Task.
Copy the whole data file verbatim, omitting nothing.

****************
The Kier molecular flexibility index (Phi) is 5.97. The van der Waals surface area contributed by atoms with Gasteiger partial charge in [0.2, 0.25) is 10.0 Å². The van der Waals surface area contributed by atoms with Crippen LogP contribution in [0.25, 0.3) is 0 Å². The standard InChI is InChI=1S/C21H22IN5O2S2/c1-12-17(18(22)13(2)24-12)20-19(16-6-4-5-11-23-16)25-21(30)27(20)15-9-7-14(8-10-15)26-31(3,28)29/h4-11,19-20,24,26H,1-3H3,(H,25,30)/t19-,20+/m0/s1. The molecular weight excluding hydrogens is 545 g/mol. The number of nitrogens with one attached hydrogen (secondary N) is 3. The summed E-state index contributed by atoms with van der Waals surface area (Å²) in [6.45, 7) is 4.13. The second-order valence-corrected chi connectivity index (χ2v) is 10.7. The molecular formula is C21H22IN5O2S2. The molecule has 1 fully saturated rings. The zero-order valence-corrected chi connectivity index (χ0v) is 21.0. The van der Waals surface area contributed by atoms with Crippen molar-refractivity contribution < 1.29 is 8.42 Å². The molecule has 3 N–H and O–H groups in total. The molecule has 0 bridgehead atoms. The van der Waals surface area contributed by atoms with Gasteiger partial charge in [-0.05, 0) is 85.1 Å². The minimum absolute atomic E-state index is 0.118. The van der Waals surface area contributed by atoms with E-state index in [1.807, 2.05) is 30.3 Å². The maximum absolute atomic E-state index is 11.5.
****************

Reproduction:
The Kier molecular flexibility index (Phi) is 5.97. The van der Waals surface area contributed by atoms with Gasteiger partial charge in [0.2, 0.25) is 10.0 Å². The van der Waals surface area contributed by atoms with Crippen LogP contribution in [0.25, 0.3) is 0 Å². The standard InChI is InChI=1S/C21H22IN5O2S2/c1-12-17(18(22)13(2)24-12)20-19(16-6-4-5-11-23-16)25-21(30)27(20)15-9-7-14(8-10-15)26-31(3,28)29/h4-11,19-20,24,26H,1-3H3,(H,25,30)/t19-,20+/m0/s1. The molecular weight excluding hydrogens is 545 g/mol. The number of nitrogens with one attached hydrogen (secondary N) is 3. The summed E-state index contributed by atoms with van der Waals surface area (Å²) in [6.45, 7) is 4.13. The second-order valence-corrected chi connectivity index (χ2v) is 10.7. The molecular formula is C21H22IN5O2S2. The molecule has 1 fully saturated rings. The zero-order valence-corrected chi connectivity index (χ0v) is 21.0. The van der Waals surface area contributed by atoms with Crippen molar-refractivity contribution < 1.29 is 8.42 Å². The molecule has 3 N–H and O–H groups in total. The molecule has 0 bridgehead atoms. The van der Waals surface area contributed by atoms with Gasteiger partial charge in [-0.05, 0) is 85.1 Å². The minimum absolute atomic E-state index is 0.118. The van der Waals surface area contributed by atoms with E-state index in [1.807, 2.05) is 30.3 Å². The maximum absolute atomic E-state index is 11.5.